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A London court must decide whether Assange, the founder of WikiLeaks, will be extradited to the United States

WikiLeaks founder Julian Assange is due to appear at the High Court in London on Monday, which could result in him being sent to the United States to face espionage charges, or giving him another chance to appeal his extradition.

The outcome will depend on how much weight judges give to assurances from U.S. officials that Assange’s rights will not be violated if he goes to trial.

In March, two judges rejected the bulk of Assange’s arguments but said he could take his case to the Court of Appeal unless the United States guaranteed he would not face the punishment of dead if extradited and would enjoy the same free speech protections as a U.S. citizen.

The court said that if Assange, who is an Australian citizen, could not rely on the First Amendment, then his extradition would be inconsistent with the European Convention on Human Rights, which also guarantees freedom of expression and protection of the press.

The United States has provided these assurances, even though Assange’s legal team and supporters say they are not good enough to rely on to send him to the U.S. federal court system.

The United States, for example, has said Assange could seek to rely on First Amendment rights and protections, but that the decision on that would ultimately be up to a judge. In the past, the United States has said it would argue at trial that he was not entitled to constitutional protection because he was not a U.S. citizen.

“The United States has limited itself to crude and crude language asserting that Julian may ‘seek to vindicate’ the First Amendment if he is extradited,” said his wife, Stella Assange. “The diplomatic note does nothing to alleviate our family’s extreme distress regarding their future: their grim hope of spending the rest of their lives in solitary confinement in a U.S. prison for publishing award-winning journalism.”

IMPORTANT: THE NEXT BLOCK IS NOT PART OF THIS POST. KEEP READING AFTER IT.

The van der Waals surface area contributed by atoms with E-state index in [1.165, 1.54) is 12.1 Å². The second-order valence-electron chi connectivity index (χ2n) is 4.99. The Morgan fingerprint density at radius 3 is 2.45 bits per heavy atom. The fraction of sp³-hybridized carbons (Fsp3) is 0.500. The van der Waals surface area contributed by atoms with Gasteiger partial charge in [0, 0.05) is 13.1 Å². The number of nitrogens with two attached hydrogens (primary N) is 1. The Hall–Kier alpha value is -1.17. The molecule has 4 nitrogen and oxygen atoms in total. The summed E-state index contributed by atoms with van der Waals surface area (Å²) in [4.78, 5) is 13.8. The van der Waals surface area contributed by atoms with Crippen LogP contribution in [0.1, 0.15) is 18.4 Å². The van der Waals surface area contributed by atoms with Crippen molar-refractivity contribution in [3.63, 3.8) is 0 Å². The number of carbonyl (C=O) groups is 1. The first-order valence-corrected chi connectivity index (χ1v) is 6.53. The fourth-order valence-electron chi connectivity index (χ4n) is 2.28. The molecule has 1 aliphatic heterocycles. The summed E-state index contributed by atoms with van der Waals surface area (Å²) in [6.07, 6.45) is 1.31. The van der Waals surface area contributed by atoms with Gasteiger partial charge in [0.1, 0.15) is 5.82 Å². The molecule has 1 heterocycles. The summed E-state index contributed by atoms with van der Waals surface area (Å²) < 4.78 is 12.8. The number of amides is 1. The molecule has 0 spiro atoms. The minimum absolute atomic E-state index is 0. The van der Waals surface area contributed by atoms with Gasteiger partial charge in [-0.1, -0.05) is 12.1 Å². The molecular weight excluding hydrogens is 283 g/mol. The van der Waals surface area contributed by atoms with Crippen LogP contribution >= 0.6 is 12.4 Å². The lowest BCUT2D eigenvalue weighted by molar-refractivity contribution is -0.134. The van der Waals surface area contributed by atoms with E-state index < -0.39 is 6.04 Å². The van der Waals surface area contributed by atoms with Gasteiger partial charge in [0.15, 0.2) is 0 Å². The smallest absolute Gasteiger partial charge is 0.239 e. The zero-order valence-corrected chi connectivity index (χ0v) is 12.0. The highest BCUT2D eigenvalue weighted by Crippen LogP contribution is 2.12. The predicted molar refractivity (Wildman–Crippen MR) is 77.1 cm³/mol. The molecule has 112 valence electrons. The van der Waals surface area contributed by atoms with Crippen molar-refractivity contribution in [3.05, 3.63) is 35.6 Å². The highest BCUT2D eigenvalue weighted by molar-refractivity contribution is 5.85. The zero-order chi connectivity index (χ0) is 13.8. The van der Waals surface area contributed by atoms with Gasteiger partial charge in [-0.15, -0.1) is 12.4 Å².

Assange, 52, was indicted on 17 counts of espionage and one count of misuse of a computer following the publication on his website of a trove of classified US documents almost 15 years ago . US prosecutors say Assange encouraged and aided the United States. Military intelligence analyst Chelsea Manning steals diplomatic cables and military files released by WikiLeaks.

His lawyers say he faces up to 175 years in prison if convicted, although U.S. authorities have said any sentence would likely be much shorter.

Assange’s family and supporters say his physical and mental health suffered during more than a decade of legal battles, including taking refuge in the Ecuadorian embassy in London from 2012 to 2019. He spent the last five years in a high security British prison.

Assange’s lawyers claimed in February that he was a journalist who exposed wrongdoing by the US military in Iraq and Afghanistan. Sending him to the United States, they said, would expose him to politically motivated prosecution and risk a “blatant denial of justice.”

The US government said his actions went far beyond those of a journalist gathering information and put lives at risk in his attempt to solicit, steal and indiscriminately publish classified government documents.

If Assange prevails on Monday, it would pave the way for an appeal process that could prolong what has already been a long legal saga.

If the court accepts the US’s word, it would mark the end of Assange’s legal action in the UK, although it is unclear what would immediately follow.

His legal team is ready to seek intervention from the European Court of Human Rights. But his supporters fear Assange could potentially be transferred before the court in Strasbourg, France, stays his deportation.

The court could also postpone the delivery of its decision.

If he loses in court, he may still have another chance at freedom.

President Joe Biden said last month he was considering a request from Australia to drop the case and let Assange return to his home country.

Officials provided no further details, but Stella Assange said it was “a good sign” and Australian Prime Minister Anthony Albanese said the comment was encouraging.


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